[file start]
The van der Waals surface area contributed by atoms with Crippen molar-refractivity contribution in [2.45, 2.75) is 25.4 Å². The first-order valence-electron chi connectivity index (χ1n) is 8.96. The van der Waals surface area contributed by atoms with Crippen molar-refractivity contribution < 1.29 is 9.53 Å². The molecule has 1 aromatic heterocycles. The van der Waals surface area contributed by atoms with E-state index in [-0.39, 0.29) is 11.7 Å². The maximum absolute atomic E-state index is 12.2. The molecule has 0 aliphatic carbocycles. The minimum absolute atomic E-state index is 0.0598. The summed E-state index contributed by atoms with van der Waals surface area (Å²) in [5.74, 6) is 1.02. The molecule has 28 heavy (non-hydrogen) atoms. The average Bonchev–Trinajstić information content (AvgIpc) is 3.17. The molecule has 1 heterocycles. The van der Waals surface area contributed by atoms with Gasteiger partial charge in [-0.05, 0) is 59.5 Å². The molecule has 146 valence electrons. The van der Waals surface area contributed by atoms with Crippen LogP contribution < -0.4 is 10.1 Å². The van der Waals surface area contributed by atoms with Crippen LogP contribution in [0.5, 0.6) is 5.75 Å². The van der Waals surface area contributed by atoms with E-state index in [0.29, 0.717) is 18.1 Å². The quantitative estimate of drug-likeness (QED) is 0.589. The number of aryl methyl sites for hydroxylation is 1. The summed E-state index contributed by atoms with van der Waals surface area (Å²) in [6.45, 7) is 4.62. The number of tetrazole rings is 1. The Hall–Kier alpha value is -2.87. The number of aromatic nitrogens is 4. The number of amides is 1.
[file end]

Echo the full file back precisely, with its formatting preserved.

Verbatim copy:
The van der Waals surface area contributed by atoms with Crippen molar-refractivity contribution in [2.45, 2.75) is 25.4 Å². The first-order valence-electron chi connectivity index (χ1n) is 8.96. The van der Waals surface area contributed by atoms with Crippen molar-refractivity contribution < 1.29 is 9.53 Å². The molecule has 1 aromatic heterocycles. The van der Waals surface area contributed by atoms with E-state index in [-0.39, 0.29) is 11.7 Å². The maximum absolute atomic E-state index is 12.2. The molecule has 0 aliphatic carbocycles. The minimum absolute atomic E-state index is 0.0598. The summed E-state index contributed by atoms with van der Waals surface area (Å²) in [5.74, 6) is 1.02. The molecule has 28 heavy (non-hydrogen) atoms. The average Bonchev–Trinajstić information content (AvgIpc) is 3.17. The molecule has 1 heterocycles. The van der Waals surface area contributed by atoms with Gasteiger partial charge in [-0.05, 0) is 59.5 Å². The molecule has 146 valence electrons. The van der Waals surface area contributed by atoms with Crippen LogP contribution < -0.4 is 10.1 Å². The van der Waals surface area contributed by atoms with Crippen LogP contribution in [0.5, 0.6) is 5.75 Å². The van der Waals surface area contributed by atoms with E-state index in [0.29, 0.717) is 18.1 Å². The quantitative estimate of drug-likeness (QED) is 0.589. The number of aryl methyl sites for hydroxylation is 1. The summed E-state index contributed by atoms with van der Waals surface area (Å²) in [6.45, 7) is 4.62. The number of tetrazole rings is 1. The Hall–Kier alpha value is -2.87. The number of aromatic nitrogens is 4. The number of amides is 1.